Karen Ignagni, president of America’s Health Insurance Plans, expressed similar reservations in testimony to the House Energy and Commerce Committee’s Subcommittee on Health on June 25.
“We have concerns that the proposed legislation delegates too much authority to the new health choices commissioner, and we would recommend that the legislation provide clear and consistent standards that could be implemented inside and outside the exchange,” Ignagni said. “Under the House bill, the health choices commissioner would be given broad authority over employer- and union-sponsored group health plans, group and individual health insurers, the public health insurance option, Federal Employees Health Benefits plans, and state and local government employee plans, as well as supervision of the Health Insurance Exchange and state-based exchanges.”
AHIP spokesman Robert Zirkelbach says that the health insurance czar would have the sort of broad authority that will have a direct effect on how clinical administrators operate. “This commissioner would have authority over benefit packages, in their design and in the important role that the medical director plays. How exactly? How specific? We don’t know yet. That’s actually one of the issues. The legislation approves a very broad, sweeping authority and doesn’t get very specific as to exactly what role this entity would play as part of the broader regulatory structure.”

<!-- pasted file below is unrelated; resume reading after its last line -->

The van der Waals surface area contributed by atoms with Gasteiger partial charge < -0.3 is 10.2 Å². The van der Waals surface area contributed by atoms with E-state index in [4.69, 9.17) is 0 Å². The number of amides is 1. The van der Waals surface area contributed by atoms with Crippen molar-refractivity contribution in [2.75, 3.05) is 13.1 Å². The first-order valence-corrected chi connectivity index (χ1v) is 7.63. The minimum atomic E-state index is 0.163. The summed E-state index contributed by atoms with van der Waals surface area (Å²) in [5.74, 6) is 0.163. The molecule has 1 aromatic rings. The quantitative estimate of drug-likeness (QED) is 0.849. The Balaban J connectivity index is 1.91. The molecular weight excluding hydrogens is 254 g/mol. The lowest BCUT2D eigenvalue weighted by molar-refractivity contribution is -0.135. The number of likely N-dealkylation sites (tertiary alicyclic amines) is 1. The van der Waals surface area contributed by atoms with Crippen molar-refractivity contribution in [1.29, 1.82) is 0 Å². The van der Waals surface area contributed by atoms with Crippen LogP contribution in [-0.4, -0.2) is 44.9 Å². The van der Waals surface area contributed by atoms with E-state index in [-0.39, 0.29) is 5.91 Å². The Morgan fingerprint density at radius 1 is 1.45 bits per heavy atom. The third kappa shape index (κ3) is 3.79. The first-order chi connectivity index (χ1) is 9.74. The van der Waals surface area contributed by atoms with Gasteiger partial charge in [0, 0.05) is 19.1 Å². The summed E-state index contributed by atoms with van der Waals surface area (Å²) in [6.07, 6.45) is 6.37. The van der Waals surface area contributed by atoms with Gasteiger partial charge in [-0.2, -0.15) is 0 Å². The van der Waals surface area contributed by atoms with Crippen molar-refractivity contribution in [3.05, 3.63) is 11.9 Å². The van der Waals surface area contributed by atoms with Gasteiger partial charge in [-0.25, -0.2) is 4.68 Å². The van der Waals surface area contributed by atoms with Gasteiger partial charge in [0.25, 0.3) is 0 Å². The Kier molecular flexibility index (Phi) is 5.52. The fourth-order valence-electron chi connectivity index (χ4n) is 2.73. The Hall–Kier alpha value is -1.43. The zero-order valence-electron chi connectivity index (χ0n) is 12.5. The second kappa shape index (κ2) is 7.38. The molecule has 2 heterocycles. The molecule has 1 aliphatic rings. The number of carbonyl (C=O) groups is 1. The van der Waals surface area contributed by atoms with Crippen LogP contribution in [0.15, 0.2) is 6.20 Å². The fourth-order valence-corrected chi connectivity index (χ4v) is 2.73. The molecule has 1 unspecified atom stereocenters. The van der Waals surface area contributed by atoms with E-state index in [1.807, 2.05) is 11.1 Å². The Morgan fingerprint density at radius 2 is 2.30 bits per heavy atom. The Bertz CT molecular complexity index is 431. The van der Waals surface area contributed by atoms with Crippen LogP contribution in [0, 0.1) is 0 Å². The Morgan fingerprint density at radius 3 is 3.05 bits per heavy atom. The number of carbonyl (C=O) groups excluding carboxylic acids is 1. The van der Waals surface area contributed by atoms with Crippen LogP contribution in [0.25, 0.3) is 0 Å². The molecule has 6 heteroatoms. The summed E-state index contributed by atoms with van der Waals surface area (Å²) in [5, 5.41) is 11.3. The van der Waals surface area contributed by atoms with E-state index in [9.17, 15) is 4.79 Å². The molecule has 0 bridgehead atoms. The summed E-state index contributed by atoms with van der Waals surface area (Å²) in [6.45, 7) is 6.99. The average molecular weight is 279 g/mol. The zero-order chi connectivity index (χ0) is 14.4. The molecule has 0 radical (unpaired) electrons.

Holland, a Democrat who is the Oklahoma insurance commissioner, worries about encroachment on state authority, whether by a czar or some other federal mechanism. “How do the states ensure that they have the flexibility to address issues that are relevant to their own jurisdictions?” she asks. “Oklahoma, just as an example, is not like California, or Florida, or New York. We have our own unique issues, our own unique demographics and geographics that affect how we deliver health care.”
For instance, one of the duties of the health insurance czar would be to ensure the prompt payment of claims. “Well, states already have prompt-pay laws,” says Holland. “One of the responsibilities would be network management. I don’t really know what that means. I think it would be difficult for the federal government to know what kind of network needs I have here in Oklahoma. Or how our citizens would access a physician in a rural part of our state.”
Holland stresses that states have a myriad of laws that are similar, and yet are modified to meet a particular state’s needs. “That actually has worked quite well,” says Holland.
Holland appreciates the sense of urgency fueling health care reform. “At the same time, it is enormous,” says Holland. “We’ll deal with the consequences of our decision making for some time ahead. My hope is that we don’t rush to a conclusion without making sure that we’re making the right decisions and targeting the right problem. I would hope that we’d be very, very cautious.”
Don’t rush it, warns Kim Holland of the National Association of Insurance Commissioners, about efforts to reform health care. “We’ll deal with the consequences” for a very long time.